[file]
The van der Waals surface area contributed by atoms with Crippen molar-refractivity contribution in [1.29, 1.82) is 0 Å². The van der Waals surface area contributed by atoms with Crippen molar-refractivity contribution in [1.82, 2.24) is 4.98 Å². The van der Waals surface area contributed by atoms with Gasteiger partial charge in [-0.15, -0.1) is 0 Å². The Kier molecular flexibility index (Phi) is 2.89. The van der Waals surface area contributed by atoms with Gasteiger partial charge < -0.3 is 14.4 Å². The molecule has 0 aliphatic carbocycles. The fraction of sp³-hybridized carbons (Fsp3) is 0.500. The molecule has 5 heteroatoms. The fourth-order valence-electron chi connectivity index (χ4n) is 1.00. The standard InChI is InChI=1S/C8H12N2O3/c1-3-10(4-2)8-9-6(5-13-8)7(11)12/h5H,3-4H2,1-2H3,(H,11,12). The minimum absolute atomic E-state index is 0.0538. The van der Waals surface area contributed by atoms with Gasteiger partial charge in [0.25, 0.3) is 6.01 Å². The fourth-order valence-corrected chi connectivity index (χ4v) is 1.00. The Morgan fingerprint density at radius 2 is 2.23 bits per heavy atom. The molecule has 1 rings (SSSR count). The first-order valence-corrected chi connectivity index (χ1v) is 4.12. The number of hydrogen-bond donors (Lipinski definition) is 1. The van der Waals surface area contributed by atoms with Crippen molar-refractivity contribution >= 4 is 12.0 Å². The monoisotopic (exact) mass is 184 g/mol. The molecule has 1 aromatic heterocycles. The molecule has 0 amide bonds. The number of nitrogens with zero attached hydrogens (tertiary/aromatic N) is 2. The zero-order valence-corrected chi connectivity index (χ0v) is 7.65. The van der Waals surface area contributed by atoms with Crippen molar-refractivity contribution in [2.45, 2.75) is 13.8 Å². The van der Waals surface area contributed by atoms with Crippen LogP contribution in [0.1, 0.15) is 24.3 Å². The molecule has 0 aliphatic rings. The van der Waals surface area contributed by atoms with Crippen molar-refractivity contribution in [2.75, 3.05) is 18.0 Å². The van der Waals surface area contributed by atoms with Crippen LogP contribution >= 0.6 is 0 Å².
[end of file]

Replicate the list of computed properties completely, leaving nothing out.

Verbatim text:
The van der Waals surface area contributed by atoms with Crippen molar-refractivity contribution in [1.29, 1.82) is 0 Å². The van der Waals surface area contributed by atoms with Crippen molar-refractivity contribution in [1.82, 2.24) is 4.98 Å². The van der Waals surface area contributed by atoms with Gasteiger partial charge in [-0.15, -0.1) is 0 Å². The Kier molecular flexibility index (Phi) is 2.89. The van der Waals surface area contributed by atoms with Gasteiger partial charge < -0.3 is 14.4 Å². The molecule has 0 aliphatic carbocycles. The fraction of sp³-hybridized carbons (Fsp3) is 0.500. The molecule has 5 heteroatoms. The fourth-order valence-electron chi connectivity index (χ4n) is 1.00. The standard InChI is InChI=1S/C8H12N2O3/c1-3-10(4-2)8-9-6(5-13-8)7(11)12/h5H,3-4H2,1-2H3,(H,11,12). The minimum absolute atomic E-state index is 0.0538. The van der Waals surface area contributed by atoms with Gasteiger partial charge in [0.25, 0.3) is 6.01 Å². The fourth-order valence-corrected chi connectivity index (χ4v) is 1.00. The Morgan fingerprint density at radius 2 is 2.23 bits per heavy atom. The molecule has 1 rings (SSSR count). The first-order valence-corrected chi connectivity index (χ1v) is 4.12. The number of hydrogen-bond donors (Lipinski definition) is 1. The van der Waals surface area contributed by atoms with Crippen molar-refractivity contribution >= 4 is 12.0 Å². The monoisotopic (exact) mass is 184 g/mol. The molecule has 1 aromatic heterocycles. The molecule has 0 amide bonds. The number of nitrogens with zero attached hydrogens (tertiary/aromatic N) is 2. The zero-order valence-corrected chi connectivity index (χ0v) is 7.65. The van der Waals surface area contributed by atoms with Crippen molar-refractivity contribution in [2.45, 2.75) is 13.8 Å². The van der Waals surface area contributed by atoms with Crippen LogP contribution in [0.1, 0.15) is 24.3 Å². The molecule has 0 aliphatic rings. The van der Waals surface area contributed by atoms with Crippen molar-refractivity contribution in [2.75, 3.05) is 18.0 Å². The van der Waals surface area contributed by atoms with Crippen LogP contribution >= 0.6 is 0 Å².